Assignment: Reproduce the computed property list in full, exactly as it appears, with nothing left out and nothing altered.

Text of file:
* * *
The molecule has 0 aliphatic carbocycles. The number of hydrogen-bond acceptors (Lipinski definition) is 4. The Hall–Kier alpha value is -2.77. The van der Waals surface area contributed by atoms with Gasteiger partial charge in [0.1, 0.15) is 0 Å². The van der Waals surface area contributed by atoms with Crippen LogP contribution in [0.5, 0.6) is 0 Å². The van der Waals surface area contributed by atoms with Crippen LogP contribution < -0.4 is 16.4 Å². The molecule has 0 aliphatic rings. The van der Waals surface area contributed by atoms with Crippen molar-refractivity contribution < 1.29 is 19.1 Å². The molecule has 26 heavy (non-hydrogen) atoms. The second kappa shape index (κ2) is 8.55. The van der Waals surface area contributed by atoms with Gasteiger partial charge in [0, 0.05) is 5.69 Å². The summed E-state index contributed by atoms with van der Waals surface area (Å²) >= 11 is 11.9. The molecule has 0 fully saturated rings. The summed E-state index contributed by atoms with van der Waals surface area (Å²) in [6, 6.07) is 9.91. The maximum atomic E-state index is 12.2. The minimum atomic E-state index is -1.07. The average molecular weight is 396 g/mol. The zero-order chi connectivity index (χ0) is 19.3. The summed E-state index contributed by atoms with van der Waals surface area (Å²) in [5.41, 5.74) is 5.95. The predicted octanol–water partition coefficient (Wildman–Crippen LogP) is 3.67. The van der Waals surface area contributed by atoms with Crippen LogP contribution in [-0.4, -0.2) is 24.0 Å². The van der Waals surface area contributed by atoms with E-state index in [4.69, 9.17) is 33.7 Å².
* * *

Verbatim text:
The molecule has 0 aliphatic carbocycles. The number of hydrogen-bond acceptors (Lipinski definition) is 4. The Hall–Kier alpha value is -2.77. The van der Waals surface area contributed by atoms with Gasteiger partial charge in [0.1, 0.15) is 0 Å². The van der Waals surface area contributed by atoms with Crippen LogP contribution in [0.5, 0.6) is 0 Å². The van der Waals surface area contributed by atoms with Crippen LogP contribution < -0.4 is 16.4 Å². The molecule has 0 aliphatic rings. The van der Waals surface area contributed by atoms with Crippen molar-refractivity contribution < 1.29 is 19.1 Å². The molecule has 26 heavy (non-hydrogen) atoms. The second kappa shape index (κ2) is 8.55. The van der Waals surface area contributed by atoms with Gasteiger partial charge in [0, 0.05) is 5.69 Å². The summed E-state index contributed by atoms with van der Waals surface area (Å²) >= 11 is 11.9. The molecule has 0 fully saturated rings. The summed E-state index contributed by atoms with van der Waals surface area (Å²) in [6, 6.07) is 9.91. The maximum atomic E-state index is 12.2. The minimum atomic E-state index is -1.07. The average molecular weight is 396 g/mol. The zero-order chi connectivity index (χ0) is 19.3. The summed E-state index contributed by atoms with van der Waals surface area (Å²) in [5.41, 5.74) is 5.95. The predicted octanol–water partition coefficient (Wildman–Crippen LogP) is 3.67. The van der Waals surface area contributed by atoms with Crippen LogP contribution in [-0.4, -0.2) is 24.0 Å². The van der Waals surface area contributed by atoms with E-state index in [4.69, 9.17) is 33.7 Å².